Celebrity memoirs certainly reflect their authors, and two very differing personalities emerge from the Joan Collins diaries and Billy Connolly's autobiography.
Joan Collins was born in 1933 but doesn't reveal that date in My Unapologetic Diaries (Weidenfeld and Nicolson. Buy it now): "Well you can't expect an actress ("I don't ever refer to myself as an actor") to divulge something as sensitive as her age, can you?"
Collins, five times married, has written several autobiographies. Her present book consists of nearly 400 pages of transcriptions of taped nightly diaries between 1989 and 2007.
In 1989, Collins was basking in the fame from her role as the backstabbing Alexis Carrington Colby in the long-running TV soap opera Dynasty, which was just coming to an end.
She hoped for a secure financial future, "lived on lovely residuals", from the series, but Dynasty management soon closed that option.
Collins turned instead to a $4 million book deal with Random House, with a US$1.2 million advance. After Collins delivered the first manuscript, Random House claimed it was "unreadable" and sued for a return of the advance.
After much legal to and fro, Collins was eventually awarded US$1 million from "those bastards", Random House, in a 1996 court settlement.
Her resentment towards publishers is reflected throughout the diaries. Her 1996 Australian book tour with Harper Collins certainly confirms her diva status.
After "working her ass off" in Melbourne, she undertook a signing at Myer, but her crowd was smaller than for Priscilla Presley, who was launching a perfume.
Collins bitterly complained at the media which highlighted the numbers and "that I acted like a stuck up bitch...What am I doing this for?...It is really a drag".
This is not a book to read in one sitting but rather to dip into, perhaps with a drink in hand, to relish the unapologetic character vignettes derived from the many parties, film premieres and "highly exhilarating" shopping expeditions.
Boris Johnson "looks like he brushes his hair with an eggbeater"; Faye Dunaway's "ass looks like it's been sliced off with a bacon slicer"; Catherine Deneuve is "stuck up"; Frank Sinatra is now "a befuddled old man", and Bill Cosby is "as funny as a funeral".
Collins reserves quite a lot of harsh words for old Etonian Robin Hurlstone, her then-boyfriend.
When she is awarded her OBE, Hurlstone says, "I'm not going to Buck House with you just to get a silly little OBE. Maybe if it were a damehood".
In fact, Collins becomes a Dame in 2015, when she is happily married to her long-term fifth husband Percy Gibson.
Collins has achieved a great deal in her life and career, and it's a pity that the diaries, encased in time, come across in the bitchy style of the Colby character.
Collins says, however, in her epilogue, "I'm not one for regrets... After 70 years as an actress and still working I think I'm entitled to blow my own horn".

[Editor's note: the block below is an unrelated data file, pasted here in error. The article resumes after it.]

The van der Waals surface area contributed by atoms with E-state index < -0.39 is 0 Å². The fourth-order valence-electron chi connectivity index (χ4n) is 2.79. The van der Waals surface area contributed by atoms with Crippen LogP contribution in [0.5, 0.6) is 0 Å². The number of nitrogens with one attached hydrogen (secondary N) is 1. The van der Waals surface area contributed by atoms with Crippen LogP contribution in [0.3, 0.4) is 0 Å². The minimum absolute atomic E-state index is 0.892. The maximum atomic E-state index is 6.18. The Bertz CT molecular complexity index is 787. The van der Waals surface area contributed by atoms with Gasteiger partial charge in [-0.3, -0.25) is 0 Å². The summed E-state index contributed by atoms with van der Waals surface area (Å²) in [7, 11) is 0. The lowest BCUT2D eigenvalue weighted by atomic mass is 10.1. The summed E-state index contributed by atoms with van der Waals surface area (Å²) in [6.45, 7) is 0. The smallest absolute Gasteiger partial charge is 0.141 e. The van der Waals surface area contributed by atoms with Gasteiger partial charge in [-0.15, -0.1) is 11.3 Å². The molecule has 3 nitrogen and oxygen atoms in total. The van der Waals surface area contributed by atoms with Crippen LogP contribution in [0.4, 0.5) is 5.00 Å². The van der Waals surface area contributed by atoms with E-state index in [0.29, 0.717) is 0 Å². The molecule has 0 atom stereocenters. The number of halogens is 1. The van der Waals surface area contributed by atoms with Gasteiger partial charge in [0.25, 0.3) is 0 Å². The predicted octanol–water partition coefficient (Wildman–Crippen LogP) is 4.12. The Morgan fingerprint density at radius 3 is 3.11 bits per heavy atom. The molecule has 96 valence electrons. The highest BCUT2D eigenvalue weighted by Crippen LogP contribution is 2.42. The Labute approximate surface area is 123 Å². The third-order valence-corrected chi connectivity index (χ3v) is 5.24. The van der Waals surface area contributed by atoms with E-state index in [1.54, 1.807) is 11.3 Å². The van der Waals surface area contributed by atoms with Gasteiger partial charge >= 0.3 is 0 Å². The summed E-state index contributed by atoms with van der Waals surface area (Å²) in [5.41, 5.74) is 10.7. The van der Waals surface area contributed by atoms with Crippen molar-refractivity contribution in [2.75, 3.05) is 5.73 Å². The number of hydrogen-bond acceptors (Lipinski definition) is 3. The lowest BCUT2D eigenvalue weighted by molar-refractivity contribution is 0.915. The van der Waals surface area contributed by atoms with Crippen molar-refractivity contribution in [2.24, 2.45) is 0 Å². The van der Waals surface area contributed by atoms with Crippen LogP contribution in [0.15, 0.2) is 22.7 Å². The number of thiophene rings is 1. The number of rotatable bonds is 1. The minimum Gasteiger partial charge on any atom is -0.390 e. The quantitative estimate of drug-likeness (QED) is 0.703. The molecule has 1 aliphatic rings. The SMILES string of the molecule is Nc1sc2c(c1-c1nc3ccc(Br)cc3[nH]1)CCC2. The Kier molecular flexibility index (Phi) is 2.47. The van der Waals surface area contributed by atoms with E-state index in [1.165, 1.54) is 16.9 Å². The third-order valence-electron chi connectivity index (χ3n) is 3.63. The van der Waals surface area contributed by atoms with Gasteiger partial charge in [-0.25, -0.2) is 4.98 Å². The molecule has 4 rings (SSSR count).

Billy (Sir William) Connolly has written a more life-affirming and interesting book, which at the time of writing this review was selling 20,000 hardback copies a week in Britain.
Windswept and Interesting (Two Roads. Buy it now.) is his first autobiography, written at the age of 78, although there have been two bestselling books about him by his wife, Pamela Stephenson.
Connolly has suffered from Parkinson's disease since 2013, "and I wish he'd f***ing kept it to himself|".
As a result, Connolly dictated the book into a transcription app that struggled with his Scottish accent, but the edited end result is far more structured than Collins' repetitive nightly outbursts.
Connolly, born in 1942, had an extremely difficult upbringing in Glasgow.
His mother left the family home when he was four, leaving him in the care of his Auntie Mona: "She'd smack me in the face so my nose bled. kicked me, battered my head with her high-heeled shoes. But her specialty was humiliation".
This, in addition to a father who sexually abused him between the ages of 10 and 14.
As a result "I thought a lot about drowning myself in the Clyde".
Like many before him in the 1950s, public libraries filled an educational void. Connolly writes, "Everything I achieved in life came from Partick Library ".
Leaving school at 15, he developed comedy as a shield, learning "genuinely not give a f*** for what any other living human being thinks of you".
After working as a welder in the Glasgow docks and in the Territorial Army, Connolly entered a musical partnership with Gerry Rafferty, before becoming "a rock 'n' roll comedian", and a lifestyle which involved heavy drinking.
His marriage to Pamela Stephenson came with the proviso that he renounced drinking, which he did in December 1985. The rest, as they say, is history.
Now in 2021, Connolly, "a welder statesman", says: "I've got no complaints. I feel happy just as I'm about to go to sleep ... I've always imagined that would be the feeling you get before you die".
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